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Study Explores Why People Refuse to Hear About Secondary Genetic Findings


Fear of negative emotions, lack of interest, and distrust of medical institutions were some of the reasons that participants refused to receive information regarding medically actionable secondary genetic findings, even after they received additional education on what the findings would include.

Concerns about negative emotions, information relevancy, and government entities having access to information were some of the major reasons participants refused to receive medically actionable secondary genetic findings (SFs), even after going through an informational intervention, according to a recent study.

The study, published in Genetics in Medicine, provided insight into the reasoning behind individuals’ decisions to refuse the return of SFs and brings to light the need for more detailed information about SFs to be distributed to participants during the informed consent process.

“This study provides valuable data to inform how research institutions design policies related to returning SFs to research participants. Most significantly, our data raise questions about whether a strong conception of the ‘right not to know’ is the right lens when creating policies to govern the return of SFs,” wrote the investigators.

As genome and exome sequencing utilization has increased, researchers and clinicians have questioned how to address uncovering findings that may be unrelated to the primary purpose of the sequencing. Additionally, there’s been some debate about whether a patients’ preference for receiving, or not receiving, such information should be prioritized over sharing findings that could be life saving in the long run.

Evidence has shown significant variation regarding understanding consent documents and the impact that information presentation can have on patients’ understanding of the results. It’s unclear why some participants refuse SFs and there’s a lack of generalizable data on the views and characteristics of people who refuse receiving medically actionable genetic information.

The investigators invited participants from the Environmental Polymorphisms Registry, a study from the National Institutes of Health (NIH) investigating how genetic and environmental factors influence health. Of the participants who have consented to genomic sequencing between November 18, 2019, and January 31, 2020, 8678 chose to receive SFs and 165 chose not to. The investigators invited all 165 refusers and a random sample of 330 acceptors to participate in the sub-study.

Out of the 495 people contacted, 231 agreed to participate, with 83 refusers and 148 acceptors. Surveys were conducted and included 3 portions where the participants were asked about how strongly they felt about their decision and their recall about what SFs entail. They were also given an opportunity to change their answer after being given more educational information on SFs.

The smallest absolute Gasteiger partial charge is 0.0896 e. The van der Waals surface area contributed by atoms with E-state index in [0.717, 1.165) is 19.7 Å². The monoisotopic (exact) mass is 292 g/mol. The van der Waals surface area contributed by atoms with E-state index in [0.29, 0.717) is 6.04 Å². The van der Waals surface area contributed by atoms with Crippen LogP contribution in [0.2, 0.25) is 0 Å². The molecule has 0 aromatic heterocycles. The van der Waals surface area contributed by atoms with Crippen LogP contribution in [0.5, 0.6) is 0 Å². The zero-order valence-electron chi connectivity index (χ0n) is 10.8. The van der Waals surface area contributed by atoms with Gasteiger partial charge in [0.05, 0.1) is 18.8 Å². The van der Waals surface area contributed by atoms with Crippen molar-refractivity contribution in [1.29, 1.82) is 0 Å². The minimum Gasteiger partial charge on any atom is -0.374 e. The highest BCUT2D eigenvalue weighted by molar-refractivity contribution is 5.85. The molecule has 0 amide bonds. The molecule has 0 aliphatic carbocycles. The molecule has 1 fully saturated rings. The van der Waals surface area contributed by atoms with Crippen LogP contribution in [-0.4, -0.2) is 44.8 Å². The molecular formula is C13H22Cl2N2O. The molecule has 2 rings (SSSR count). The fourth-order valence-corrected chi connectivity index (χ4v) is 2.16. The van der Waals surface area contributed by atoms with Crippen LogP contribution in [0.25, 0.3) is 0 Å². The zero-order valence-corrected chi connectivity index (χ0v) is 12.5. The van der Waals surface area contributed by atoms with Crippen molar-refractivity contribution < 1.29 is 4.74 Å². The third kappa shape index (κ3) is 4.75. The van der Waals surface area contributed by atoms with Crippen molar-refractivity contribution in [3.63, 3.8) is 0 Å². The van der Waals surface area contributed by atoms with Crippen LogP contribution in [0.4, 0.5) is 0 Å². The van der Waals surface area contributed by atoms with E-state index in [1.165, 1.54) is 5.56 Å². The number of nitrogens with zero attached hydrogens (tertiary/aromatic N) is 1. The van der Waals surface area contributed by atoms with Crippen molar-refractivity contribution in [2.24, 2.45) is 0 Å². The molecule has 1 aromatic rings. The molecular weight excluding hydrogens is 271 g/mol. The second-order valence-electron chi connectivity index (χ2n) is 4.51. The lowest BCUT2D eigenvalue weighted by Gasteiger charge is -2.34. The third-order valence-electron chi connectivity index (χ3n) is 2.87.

The most commonly reported reason for refusing SFs was that participants thought that the information would make them worried or sad (51.8%). Other cited reasons for refusal were that participants were not curious about the information (32.5%), would not use the information (19.3%), did not think that it was relevant (13.3%), concerned about health insurers knowing (13.3%), and fear of stigma (4.8%).

“The concern that learning genetic information will lead to psychological harms has been prominent in the bioethics literature, but more recent data suggest that people who have received troubling genetic information do not end up being as anxious as they thought they would be….More research needs to be done to understand why these reasons may have driven people not to receive important health information, and how researchers might address them,” the investigators said.

Black respondents (27%) refused SFs significantly more than non-Black participants, with 47.7% of Black participants refusing compared with 31.7% of White and Asian American participants. A main reason for refusal in this population was that they did not trust the NIH with their genetic information because of the long history of racial discrimination in US health care spaces and historical medical injustices against Black people, the study noted.

“This finding reminds us that it is important to be sensitive to the fact that there might be important and legitimate reasons for refusing that differ among racial groups,” the investigators said.

After receiving more information on SFs, 41 refusers and 6 acceptors changed their answers, with 76.6% of all respondents reporting that they felt “completely” or “pretty sure” about their decision. The researchers said that future studies should focus on the causal relationship between being better informed and wanting more health information as well as the factors that lead to people to accept or refuse receipt of such information.

The investigators listed the year-long gap between participants’ original decision and the initiation of the survey and the small number of participants as study limitations.


Schupmann W, Miner SA, Sullivan HK, et al. Exploring the motivations of research participants who chose not to learn medically actionable secondary genetic findings about themselves. Genet Med. Published online July 29, 2021. doi: 10.1038/s41436-021-01271-1

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